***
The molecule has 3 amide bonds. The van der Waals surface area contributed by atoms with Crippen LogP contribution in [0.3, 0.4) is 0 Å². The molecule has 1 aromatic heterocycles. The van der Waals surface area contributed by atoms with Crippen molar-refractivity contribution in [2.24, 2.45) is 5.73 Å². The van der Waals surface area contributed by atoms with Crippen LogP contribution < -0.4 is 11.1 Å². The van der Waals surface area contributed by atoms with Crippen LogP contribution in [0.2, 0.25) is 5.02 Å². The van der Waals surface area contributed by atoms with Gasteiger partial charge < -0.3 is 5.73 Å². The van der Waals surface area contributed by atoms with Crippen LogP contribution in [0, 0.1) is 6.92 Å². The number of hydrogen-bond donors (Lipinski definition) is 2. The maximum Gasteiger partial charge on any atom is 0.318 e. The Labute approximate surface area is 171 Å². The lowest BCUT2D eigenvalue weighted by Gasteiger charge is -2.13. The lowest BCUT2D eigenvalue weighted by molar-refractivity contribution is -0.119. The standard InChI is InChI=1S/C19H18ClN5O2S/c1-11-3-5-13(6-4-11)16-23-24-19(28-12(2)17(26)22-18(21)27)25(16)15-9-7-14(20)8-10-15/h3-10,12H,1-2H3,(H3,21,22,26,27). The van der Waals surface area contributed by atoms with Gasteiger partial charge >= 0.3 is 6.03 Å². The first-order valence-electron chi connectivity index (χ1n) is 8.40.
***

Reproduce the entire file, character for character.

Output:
The molecule has 3 amide bonds. The van der Waals surface area contributed by atoms with Crippen LogP contribution in [0.3, 0.4) is 0 Å². The molecule has 1 aromatic heterocycles. The van der Waals surface area contributed by atoms with Crippen molar-refractivity contribution in [2.24, 2.45) is 5.73 Å². The van der Waals surface area contributed by atoms with Crippen LogP contribution < -0.4 is 11.1 Å². The van der Waals surface area contributed by atoms with Crippen LogP contribution in [0.2, 0.25) is 5.02 Å². The van der Waals surface area contributed by atoms with Gasteiger partial charge < -0.3 is 5.73 Å². The van der Waals surface area contributed by atoms with Crippen LogP contribution in [0, 0.1) is 6.92 Å². The number of hydrogen-bond donors (Lipinski definition) is 2. The maximum Gasteiger partial charge on any atom is 0.318 e. The Labute approximate surface area is 171 Å². The lowest BCUT2D eigenvalue weighted by Gasteiger charge is -2.13. The lowest BCUT2D eigenvalue weighted by molar-refractivity contribution is -0.119. The standard InChI is InChI=1S/C19H18ClN5O2S/c1-11-3-5-13(6-4-11)16-23-24-19(28-12(2)17(26)22-18(21)27)25(16)15-9-7-14(20)8-10-15/h3-10,12H,1-2H3,(H3,21,22,26,27). The van der Waals surface area contributed by atoms with Gasteiger partial charge >= 0.3 is 6.03 Å². The first-order valence-electron chi connectivity index (χ1n) is 8.40.